All employees are legally entitled to work in an environment where health and safety risks are properly controlled and the responsibility for this lies with their employer.
Of course, no reasonable business wants to be responsible for the poor health of its workers, but despite best efforts, accidents still happen. The HSE’s Labour Force Survey shows that 555,000 workplace injuries were reported during 2017/18.
The impact of these accidents can run far beyond an employee visiting the hospital or taking a few days off work. According to the HSE, workplace injuries cost the UK economy around £5.2 billion in 2016/17. In this blog, we’ve covered some examples of the considerable costs – both direct and indirect – a business could face when its health and safety management isn’t up to scratch.
The Consequences of Poor Health and Safety Management
1. Legal Ramifications
Companies that fail to comply with the legal obligations of health and safety can be liable for prosecution by regulators, such as the HSE. What’s more, deliberate malpractice can lead to an unlimited fine and possibly a prison sentence. Businesses can also be served with a prohibition notice, which requires the organisation to cease activity associated with the incident in question. The damage this could do – both financially and in terms of company reputation - is immeasurable.
2. Claims for Compensation
Legal ramifications aside, perhaps the most obvious financial cost of poor health and safety management comes in the form of compensation. Depending on the circumstances, an employee may be able to make a claim under civil law against their employer in the event of an accident in the workplace. Additionally, if the employer is found to be negligent in their duty of care to the employee, they may be liable for covering that employee’s legal fees – which could amount to a hefty sum.
3. Higher Insurance Premiums
If an unsafe work environment leads to more accidents and injuries, so too will it lead to more insurance claims. Fulfilling these claims can be costly, and the more claims that are made on a company’s insurance, the higher its insurance premiums will become, eating into its bottom line. What’s more, a history of workplace accidents will make it harder for businesses to obtain reasonably priced liability insurance in the future.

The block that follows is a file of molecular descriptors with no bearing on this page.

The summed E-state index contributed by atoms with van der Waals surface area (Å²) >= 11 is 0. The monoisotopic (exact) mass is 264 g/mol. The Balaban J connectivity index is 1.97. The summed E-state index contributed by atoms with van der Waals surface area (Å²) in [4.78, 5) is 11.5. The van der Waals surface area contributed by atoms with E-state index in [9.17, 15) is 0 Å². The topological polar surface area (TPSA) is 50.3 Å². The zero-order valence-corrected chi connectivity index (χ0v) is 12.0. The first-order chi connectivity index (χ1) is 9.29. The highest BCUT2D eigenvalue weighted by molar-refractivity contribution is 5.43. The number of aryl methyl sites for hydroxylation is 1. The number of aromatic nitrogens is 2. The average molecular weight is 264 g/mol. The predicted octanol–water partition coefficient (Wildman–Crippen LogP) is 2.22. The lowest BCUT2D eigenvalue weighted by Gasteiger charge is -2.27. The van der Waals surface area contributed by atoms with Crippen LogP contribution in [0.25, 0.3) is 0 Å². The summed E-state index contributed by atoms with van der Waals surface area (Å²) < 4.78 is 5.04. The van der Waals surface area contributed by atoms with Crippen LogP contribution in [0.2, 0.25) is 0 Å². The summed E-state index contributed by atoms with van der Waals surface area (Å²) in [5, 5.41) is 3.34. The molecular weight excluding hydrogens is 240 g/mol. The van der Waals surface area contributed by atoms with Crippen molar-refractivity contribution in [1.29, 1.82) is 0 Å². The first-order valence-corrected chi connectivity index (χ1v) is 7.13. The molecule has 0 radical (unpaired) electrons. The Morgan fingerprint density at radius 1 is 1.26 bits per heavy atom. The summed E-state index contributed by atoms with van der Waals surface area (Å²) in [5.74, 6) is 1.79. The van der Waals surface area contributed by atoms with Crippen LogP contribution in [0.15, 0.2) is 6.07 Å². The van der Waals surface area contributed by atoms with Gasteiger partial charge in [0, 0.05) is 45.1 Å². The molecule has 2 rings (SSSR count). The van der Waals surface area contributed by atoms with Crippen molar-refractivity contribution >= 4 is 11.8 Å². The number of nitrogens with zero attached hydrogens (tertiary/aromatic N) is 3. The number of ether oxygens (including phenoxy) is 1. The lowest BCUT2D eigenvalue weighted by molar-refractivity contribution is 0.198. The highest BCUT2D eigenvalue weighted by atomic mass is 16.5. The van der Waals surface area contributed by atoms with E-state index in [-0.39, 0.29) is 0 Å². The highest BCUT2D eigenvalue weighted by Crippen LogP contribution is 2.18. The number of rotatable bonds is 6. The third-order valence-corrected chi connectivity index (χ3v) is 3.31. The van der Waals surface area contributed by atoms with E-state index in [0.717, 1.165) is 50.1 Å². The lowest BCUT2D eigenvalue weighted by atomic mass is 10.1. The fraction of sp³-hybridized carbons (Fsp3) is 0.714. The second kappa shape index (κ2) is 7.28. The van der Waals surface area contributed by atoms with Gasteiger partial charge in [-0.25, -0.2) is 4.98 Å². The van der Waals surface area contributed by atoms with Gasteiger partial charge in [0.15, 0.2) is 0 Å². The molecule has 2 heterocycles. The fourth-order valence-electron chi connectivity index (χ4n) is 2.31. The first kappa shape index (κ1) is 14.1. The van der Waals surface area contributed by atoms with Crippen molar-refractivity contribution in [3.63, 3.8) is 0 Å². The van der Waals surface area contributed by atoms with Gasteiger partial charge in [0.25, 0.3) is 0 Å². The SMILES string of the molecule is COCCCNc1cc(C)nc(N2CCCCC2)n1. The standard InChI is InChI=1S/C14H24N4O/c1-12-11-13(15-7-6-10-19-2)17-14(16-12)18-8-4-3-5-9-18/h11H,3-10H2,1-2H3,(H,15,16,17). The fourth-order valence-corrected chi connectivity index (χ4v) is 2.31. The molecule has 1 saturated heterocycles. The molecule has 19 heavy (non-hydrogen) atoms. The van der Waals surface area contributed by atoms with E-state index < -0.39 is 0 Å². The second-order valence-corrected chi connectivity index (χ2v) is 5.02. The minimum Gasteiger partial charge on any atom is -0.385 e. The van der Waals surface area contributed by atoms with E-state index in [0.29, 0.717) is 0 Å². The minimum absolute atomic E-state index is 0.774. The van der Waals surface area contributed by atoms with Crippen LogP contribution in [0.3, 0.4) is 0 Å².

4. Productivity and Profitability
There are also the productivity costs to consider. The majority of employees who have suffered an injury due to poor health and safety management will need to take time off work to recover. Not only will they be eligible for sick pay, but their employer may source a temporary replacement for their role, leading to additional costs for recruitment and training.
Ultimately, long-term injury can lead to a reduced and less efficient workforce, resulting in an inability to deliver at full capacity. Business productivity will suffer and, in turn, profitability can be affected too.
5. Lack of Motivation
Should an organisation fail in its duty of care to its employees, the inevitable drop in staff motivation can cause productivity to suffer. The implications of this are significant; a report carried out in the US revealed that disengaged employees could cost businesses up to $550bn a year in lost productivity. If employees don’t feel enough consideration is being given to their health and safety, they’ll quickly lose faith and loyalty in their employers. As a result, productivity will drop, and it won’t be long before these employees start looking for work elsewhere.
6. Reputational Damage
In some cases, a company’s reputation can be at stake. Employees will talk about their own experience of poor health and safety management, and not in a good way. Word of mouth is a powerful weapon – particularly in the age of social media. For example, should an injured employee take umbrage with the way a business has handled their particular case, they can very quickly spread negative sentiment across a very wide network.
Soon enough, word is out that this particular company is unable to adequately handle its management responsibilities. This could potentially colour how a company is perceived by its partners, suppliers and customers; damaging business relationships and sales.
How Can Employers Improve Health and Safety Management?
Every employer has a duty to ensure the health and safety of its workers. In addition to meeting legal obligations, a failure to provide this duty of care can not only be harmful to a company’s employees but can also prove costly to the business itself – both financially, and in terms of legality, reputation, and productivity.
We’re just scratching the surface here, of course. In fact, a poorly managed health and safety policy can become a ticking time bomb. When there's so much at stake, effective health and safety management in the workplace is in the best interest of both employees and the employer. It’s important, therefore, to ensure employees enjoy the best possible protection while in the workplace. Otherwise, the consequences don’t bear thinking about.
If you'd like to learn more about how you can improve health and safety management in your business, try the Safetybank solution for free, here.